Client-side tagging vs. server-side tagging

Client-side tagging vs. Server-side tagging – A brief comparison

Before we discuss about client-side tagging and server-side tagging, let’s briefly understand what is a tag. 

What is a tag? How does it work?  

Tag is a code snippet that is placed on different digital properties to track an event. Originally, the job of a tag was to identify a digital property and be used to retrieve it during a search. Over the years, marketers have started using tags to track specific events, assets, or activities associated with customers and media channels for better analytics and insights. Tags can be either image pixels and JavaScript tags

The collected data can in turn be used for personalizing the user experience, retargeting via ads, etc. Most websites currently can deploy hundreds of third-party tags which help companies with a better understanding of their visitors by providing identity and analytics. The frequency, amount, and type of data collected by such third-party tags cannot be governed or controlled by the digital property owners. These third-party tags end up capturing a lot of Personally Identifiable Information (PII) of the users making them susceptible to potential data leaks and may be resold to other data brokers.   

 
tag management solution (TMS) simplifies tag implementation across different digital properties such as your website, videos, emails, products, apps, and e-stores. Traditionally, most of the tagging was done through client-side Tag Managers.  

Users have become more conscious about their data being collected, used, and sold. Companies started looking for solutions that can help govern their user data collection process and subsequent usage.  

Several prominent browsers such as Firefox, Safari, Brave, and Edge have incrementally made it difficult for third-party tracking. They have disabled cross-site tracking and limited the duration of third-party cookies. With third-party cookies set to be disbanded in the coming months, marketers have had to switch to first-party data collection to minimize disruption of day-to-day marketing activities.  

What is client-side tagging?  

As the name should suggest, this form of tagging relies on the client or user, precisely their browser. When a user visits a web page, the tags embedded in the code are fired. During that time, the code is parsed by the browser and then the information is sent across to the vendors (third-parties) who have their tags deployed on the site.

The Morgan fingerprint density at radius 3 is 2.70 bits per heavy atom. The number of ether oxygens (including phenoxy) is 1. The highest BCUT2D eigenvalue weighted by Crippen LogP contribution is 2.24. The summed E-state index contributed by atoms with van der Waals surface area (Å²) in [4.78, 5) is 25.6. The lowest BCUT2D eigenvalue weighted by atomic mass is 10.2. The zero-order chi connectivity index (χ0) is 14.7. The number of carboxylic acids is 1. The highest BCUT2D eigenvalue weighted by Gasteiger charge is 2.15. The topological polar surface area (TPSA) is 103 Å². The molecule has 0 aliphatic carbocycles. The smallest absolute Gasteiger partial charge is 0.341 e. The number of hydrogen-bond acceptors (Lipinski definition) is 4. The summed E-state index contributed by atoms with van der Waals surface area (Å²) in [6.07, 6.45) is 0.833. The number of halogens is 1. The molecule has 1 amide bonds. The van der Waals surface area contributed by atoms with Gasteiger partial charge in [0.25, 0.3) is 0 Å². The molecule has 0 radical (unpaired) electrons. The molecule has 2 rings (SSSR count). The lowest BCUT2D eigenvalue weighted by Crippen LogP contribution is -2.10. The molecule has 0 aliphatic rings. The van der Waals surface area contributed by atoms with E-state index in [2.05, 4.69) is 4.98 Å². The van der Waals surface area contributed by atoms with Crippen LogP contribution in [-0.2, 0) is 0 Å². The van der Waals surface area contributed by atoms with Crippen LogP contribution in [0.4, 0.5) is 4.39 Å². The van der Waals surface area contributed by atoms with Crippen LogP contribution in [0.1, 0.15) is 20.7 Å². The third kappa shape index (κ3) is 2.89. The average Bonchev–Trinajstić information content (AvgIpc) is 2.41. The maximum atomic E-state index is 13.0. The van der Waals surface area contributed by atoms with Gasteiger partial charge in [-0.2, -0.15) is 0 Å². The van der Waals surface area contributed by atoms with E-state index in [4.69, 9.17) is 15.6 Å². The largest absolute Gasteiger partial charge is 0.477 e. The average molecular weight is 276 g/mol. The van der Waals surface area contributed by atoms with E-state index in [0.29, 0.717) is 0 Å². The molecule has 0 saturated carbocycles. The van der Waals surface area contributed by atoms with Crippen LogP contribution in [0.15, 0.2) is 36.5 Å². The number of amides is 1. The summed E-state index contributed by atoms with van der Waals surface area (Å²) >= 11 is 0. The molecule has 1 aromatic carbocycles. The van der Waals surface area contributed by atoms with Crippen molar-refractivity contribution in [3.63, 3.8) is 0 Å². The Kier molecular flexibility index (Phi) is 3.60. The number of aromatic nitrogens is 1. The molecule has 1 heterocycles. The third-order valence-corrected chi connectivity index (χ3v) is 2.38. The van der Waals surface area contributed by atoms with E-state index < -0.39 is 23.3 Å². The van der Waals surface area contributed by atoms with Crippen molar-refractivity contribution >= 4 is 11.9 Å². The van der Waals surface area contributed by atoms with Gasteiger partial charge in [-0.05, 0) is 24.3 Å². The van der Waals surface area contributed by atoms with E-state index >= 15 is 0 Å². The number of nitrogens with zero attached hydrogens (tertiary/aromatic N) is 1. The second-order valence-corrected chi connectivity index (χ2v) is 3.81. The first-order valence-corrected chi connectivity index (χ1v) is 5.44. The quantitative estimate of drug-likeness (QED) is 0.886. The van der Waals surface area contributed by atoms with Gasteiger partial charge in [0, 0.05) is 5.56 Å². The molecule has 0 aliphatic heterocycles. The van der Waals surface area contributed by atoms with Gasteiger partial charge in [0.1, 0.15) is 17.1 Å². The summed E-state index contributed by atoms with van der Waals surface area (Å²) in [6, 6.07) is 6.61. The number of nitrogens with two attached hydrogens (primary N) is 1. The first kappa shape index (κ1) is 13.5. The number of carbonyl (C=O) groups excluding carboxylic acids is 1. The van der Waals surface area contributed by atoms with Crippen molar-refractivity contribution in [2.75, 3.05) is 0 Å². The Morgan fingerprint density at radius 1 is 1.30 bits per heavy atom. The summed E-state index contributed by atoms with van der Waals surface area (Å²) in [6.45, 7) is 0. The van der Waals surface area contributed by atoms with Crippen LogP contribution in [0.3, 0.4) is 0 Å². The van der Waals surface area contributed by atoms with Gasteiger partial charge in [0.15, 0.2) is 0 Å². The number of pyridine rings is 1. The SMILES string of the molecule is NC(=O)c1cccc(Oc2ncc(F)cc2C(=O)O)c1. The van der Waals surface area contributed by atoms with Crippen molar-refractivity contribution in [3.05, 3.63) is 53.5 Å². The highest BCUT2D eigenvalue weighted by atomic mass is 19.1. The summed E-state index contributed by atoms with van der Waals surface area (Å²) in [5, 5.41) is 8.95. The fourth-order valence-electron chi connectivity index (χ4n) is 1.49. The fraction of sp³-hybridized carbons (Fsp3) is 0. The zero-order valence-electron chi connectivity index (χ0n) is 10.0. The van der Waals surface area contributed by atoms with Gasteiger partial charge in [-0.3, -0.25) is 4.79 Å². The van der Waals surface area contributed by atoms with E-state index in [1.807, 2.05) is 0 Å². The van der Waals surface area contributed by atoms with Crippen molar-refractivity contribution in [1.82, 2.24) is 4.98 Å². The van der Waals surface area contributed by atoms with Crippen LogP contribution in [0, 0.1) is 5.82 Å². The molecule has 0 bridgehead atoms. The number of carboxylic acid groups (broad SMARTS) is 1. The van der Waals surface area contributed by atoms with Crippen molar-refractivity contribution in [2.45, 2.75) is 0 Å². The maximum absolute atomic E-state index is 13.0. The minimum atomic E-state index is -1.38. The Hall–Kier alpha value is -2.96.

With Client-side Tagging, companies did not require any complex infrastructure setup. The third-party companies did most of the heavy lifting in return for access to user data.  From a marketer’s standpoint, ease of use and deployment were the key to client-side tagging. However, it has its drawbacks.  

With the users’ browser doing the bulk of work in terms of data sharing, no wonder it was widely used by third-party vendors to monitor user behavior and collect data. This led to security and privacy concerns. These third-party tags often don’t have proper documentation and often end up collecting a lot of PII of users than necessary.  

An added challenge is that the same data could also be accessed by other tags or trackers. Third-party cookies allowed companies to track user behavior across multiple websites.  Some of the biggest concerns in client-side tagging are privacy, the flow of data, and data leaks. 

 


What is server-side tagging?  

The solution to the shortcomings of client-side tag managers is server-side tagging. Rather than data flowing from the users’ browser to 3rd party systems, a single API call is made to the Server-side Tag manager. The data in turn flows from Server-side Tag Manager to 3rd party servers. Before the data flows to 3rd party vendors, companies can determine what data goes out. You can remove PII before sending data, and stop sending data if the user has declined consent. 

Why companies are switching to server-side tagging?  

Brands are looking towards a secure data collection method. A first-party data strategy can help protect your users while collecting data required to offer personalization at scale.  

According to various research published by GoogleAmazon, and Akamai, sites that load faster have less churn, increase trust in the brand. Since the number of network calls from the end user’s browser is drastically reduced, web pages load faster as well. This helps improve the end-user experience. In client-side tag managers, the browser is responsible for most of the heavy lifting. With server-side tag managers, this work gets offloaded to the server.  

Primary differences between client and server-side tagging 

Viewing from a broad perspective, both these tagging infrastructures differ a lot. 

 
 
Client-side tagging (CST) Server-side tagging (SST) 
Security Low High 
Privacy Law Compliance Difficult to comply Easy to comply 
Implementation Easy Moderate 
Free / Paid Free (offered by most vendors) Paid 
Website performance Slow Fast 
Data loss due to Adblockers Yes No 
Ease of protecting user PII Very difficult Yes 
Visitor Identity Easily provided by 3rd party providers Companies have to build first-party identity in-house 


 

There is a one-time implementation switch that needs to be done to transition from client-side to server-side. From a long-term marketing data collection, Brand protection, and future proofing standpoint, companies will have to invest in Server-side Tagging

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